Families don't fit into the newly wed or nearly dead demographics of the downtown core!



#13 VicHockeyFan

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Posted 22 April 2018 - 09:13 AM

It's been said many times. What we need is to start replacing these 60/70s houses with row homes (3/4 bedroom). Council needs to make zoning amenable to doing so and ensure there are no barriers. There should be no requirement for stratas for row homes either.

 

I like this very much.  But where is the best place to start this, geograhically?    


Edited by VicHockeyFan, 22 April 2018 - 09:13 AM.

<p><span style="font-size:12px;"><em><span style="color:rgb(40,40,40);font-family:helvetica, arial, sans-serif;">"I don’t need a middle person in my pizza slice transaction" <strong>- zoomer, April 17, 2018</strong></span></em></span>

#14 Mike K.

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Posted 22 April 2018 - 09:16 AM

Well, Abstract is trying to build a row of townhomes in Rockland as part of the 1201 Fort Street development, and opposition to those units has been quite fierce. Replacing single-family-homes with rowhousing won't be easy.


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#15 Nparker

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Posted 22 April 2018 - 09:27 AM

...But where is the best place to start this, geographically?    

1000 block of Mason Street comes to mind.

 

Edit: That was partly tongue-in-cheek and I realize the houses that currently occupy this block aren't really SFH's anymore. Still, if any area cried out for row houses this block is it.


Edited by Nparker, 22 April 2018 - 09:29 AM.


#16 VicHockeyFan

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Posted 22 April 2018 - 09:27 AM

It might be easier in Gordon Head, or along Shelbourne etc.
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<p><span style="font-size:12px;"><em><span style="color:rgb(40,40,40);font-family:helvetica, arial, sans-serif;">"I don’t need a middle person in my pizza slice transaction" <strong>- zoomer, April 17, 2018</strong></span></em></span>

#17 lanforod

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Posted 22 April 2018 - 09:42 AM

Gordon Head doesn't make sense to me for that.  Fernwood, North Park, Fairfield to get areas closer to downtown, and for further out of town, replacing older homes along major streets like Quadra, McKenzie and Shelbourne.

McKenzie by UVic is full of crappy houses that should be ripped down and changed to row-homes.


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#18 VicHockeyFan

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Posted 22 April 2018 - 09:45 AM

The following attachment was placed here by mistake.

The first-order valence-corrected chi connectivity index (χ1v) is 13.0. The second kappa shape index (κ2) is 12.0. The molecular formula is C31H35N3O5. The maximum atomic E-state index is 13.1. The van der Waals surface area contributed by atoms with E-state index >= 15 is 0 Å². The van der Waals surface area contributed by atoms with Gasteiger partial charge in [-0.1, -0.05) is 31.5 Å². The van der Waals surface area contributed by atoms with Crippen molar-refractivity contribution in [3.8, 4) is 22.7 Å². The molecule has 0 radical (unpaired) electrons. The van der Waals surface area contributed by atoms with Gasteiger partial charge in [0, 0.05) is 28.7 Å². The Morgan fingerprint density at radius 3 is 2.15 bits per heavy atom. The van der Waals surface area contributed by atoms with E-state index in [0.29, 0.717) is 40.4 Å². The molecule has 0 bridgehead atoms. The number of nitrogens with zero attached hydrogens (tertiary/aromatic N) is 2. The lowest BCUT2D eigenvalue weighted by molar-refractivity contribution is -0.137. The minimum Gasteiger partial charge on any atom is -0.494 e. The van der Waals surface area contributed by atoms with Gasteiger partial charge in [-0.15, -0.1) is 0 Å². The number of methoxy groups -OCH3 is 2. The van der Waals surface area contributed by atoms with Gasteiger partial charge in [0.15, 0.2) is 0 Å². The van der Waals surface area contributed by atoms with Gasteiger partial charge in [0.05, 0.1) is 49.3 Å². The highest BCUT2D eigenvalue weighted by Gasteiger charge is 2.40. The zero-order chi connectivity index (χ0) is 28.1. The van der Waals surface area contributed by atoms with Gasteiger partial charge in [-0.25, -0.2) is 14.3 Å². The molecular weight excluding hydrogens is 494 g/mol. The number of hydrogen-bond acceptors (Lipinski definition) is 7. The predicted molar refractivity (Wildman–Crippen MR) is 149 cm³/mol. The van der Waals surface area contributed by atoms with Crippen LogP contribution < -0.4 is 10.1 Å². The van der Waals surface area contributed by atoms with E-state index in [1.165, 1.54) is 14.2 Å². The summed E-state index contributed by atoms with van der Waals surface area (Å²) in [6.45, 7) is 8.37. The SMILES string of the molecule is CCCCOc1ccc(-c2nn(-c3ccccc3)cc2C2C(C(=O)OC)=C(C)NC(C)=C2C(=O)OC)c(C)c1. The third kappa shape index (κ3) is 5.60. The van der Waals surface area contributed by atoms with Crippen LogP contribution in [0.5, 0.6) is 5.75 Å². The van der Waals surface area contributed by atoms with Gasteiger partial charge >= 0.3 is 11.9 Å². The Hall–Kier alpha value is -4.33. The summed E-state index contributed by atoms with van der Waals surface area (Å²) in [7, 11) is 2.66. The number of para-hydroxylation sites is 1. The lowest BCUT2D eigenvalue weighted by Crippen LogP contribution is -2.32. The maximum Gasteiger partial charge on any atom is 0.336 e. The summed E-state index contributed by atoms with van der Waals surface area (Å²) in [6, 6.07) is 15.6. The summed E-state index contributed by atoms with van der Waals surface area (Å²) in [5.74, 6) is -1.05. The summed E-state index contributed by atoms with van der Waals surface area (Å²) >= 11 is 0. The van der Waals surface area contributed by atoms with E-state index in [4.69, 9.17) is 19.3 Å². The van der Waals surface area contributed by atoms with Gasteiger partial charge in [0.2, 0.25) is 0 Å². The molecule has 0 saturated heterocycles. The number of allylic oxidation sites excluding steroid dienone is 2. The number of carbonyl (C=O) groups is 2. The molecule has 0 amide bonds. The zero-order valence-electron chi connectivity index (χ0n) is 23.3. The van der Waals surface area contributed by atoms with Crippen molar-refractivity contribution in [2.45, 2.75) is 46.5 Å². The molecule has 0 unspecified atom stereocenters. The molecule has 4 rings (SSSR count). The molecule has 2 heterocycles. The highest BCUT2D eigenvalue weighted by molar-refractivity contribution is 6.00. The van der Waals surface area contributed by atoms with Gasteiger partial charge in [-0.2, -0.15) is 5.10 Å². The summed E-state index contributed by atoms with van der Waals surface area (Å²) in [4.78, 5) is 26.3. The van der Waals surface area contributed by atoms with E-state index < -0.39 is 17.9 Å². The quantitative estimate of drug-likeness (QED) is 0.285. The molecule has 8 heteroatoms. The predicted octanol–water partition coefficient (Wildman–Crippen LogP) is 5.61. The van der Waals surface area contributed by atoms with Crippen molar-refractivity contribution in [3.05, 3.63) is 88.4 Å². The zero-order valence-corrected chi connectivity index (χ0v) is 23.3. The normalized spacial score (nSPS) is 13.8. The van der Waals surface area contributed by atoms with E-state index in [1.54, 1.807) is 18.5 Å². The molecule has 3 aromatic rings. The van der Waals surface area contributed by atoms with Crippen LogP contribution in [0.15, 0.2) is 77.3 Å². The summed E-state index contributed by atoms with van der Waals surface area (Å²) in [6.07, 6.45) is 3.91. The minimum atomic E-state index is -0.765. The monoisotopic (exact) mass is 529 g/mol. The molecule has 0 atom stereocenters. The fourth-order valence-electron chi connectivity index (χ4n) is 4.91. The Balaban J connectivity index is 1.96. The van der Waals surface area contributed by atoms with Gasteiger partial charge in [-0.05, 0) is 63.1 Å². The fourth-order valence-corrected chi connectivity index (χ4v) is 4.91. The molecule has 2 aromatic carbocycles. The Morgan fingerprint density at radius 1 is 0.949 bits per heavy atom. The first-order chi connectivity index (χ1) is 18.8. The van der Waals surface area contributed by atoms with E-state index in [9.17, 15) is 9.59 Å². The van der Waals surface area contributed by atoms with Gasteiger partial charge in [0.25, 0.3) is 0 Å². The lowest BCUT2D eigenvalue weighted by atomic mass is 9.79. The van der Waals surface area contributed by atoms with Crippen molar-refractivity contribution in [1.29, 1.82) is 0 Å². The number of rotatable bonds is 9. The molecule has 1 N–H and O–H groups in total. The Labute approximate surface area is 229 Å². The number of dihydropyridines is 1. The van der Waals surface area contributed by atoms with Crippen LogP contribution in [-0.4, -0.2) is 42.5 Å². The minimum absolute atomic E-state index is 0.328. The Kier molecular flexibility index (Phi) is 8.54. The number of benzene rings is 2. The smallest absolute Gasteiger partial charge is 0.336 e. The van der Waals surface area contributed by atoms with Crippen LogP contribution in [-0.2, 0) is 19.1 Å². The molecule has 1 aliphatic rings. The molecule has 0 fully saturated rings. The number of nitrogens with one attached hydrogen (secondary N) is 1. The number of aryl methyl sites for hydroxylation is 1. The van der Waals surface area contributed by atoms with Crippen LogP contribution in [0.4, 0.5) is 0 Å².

Maybe some of the straight streets in Oaklands?
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<p><span style="font-size:12px;"><em><span style="color:rgb(40,40,40);font-family:helvetica, arial, sans-serif;">"I don’t need a middle person in my pizza slice transaction" <strong>- zoomer, April 17, 2018</strong></span></em></span>

#19 lanforod

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Posted 22 April 2018 - 10:22 AM

Maybe some of the straight streets in Oaklands?

 

Yeah. Generally, I would prefer main streets more than in-fill. Bay St. itself would be great for this.



#20 rsnxmt

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Posted 22 April 2018 - 11:46 AM

I like where the discussion is going, but perhaps these details might be more suitable to another thread.

 

To be more specific, how might a housing YIMBY website work? I imagine at least some basic information to help build awareness on scarcity issues would be helpful. It would be helpful to have specific facts and details to show I think.

I am sure this would attract backlash and it would be too much work to have any kind of direct moderation/ comments on the website.

 

Unless I am mistaken it seems like VV's brand is presented as neutral generally speaking (posts on twitter, facebook, etc) so could it be linked to VV (for discussion)? Is this fair to VV?

 

Should there be a few members to review the content to go on the YIMBY website? I like the general tone on abundant housing vancouver and it would be important to remain rational in the face of expected NIMBY (and other political?) backlash.

 

Does anyone have any other concerns on risks or how the information would be presented? e.g. risk of assumed ownership of this YIMBY site by VV that would hurt VV's apparent neutrality; risk that by posting which councillors are more progressive and which are not may tell the NIMBY's also who to vote for etc.

 

keep up the discussion!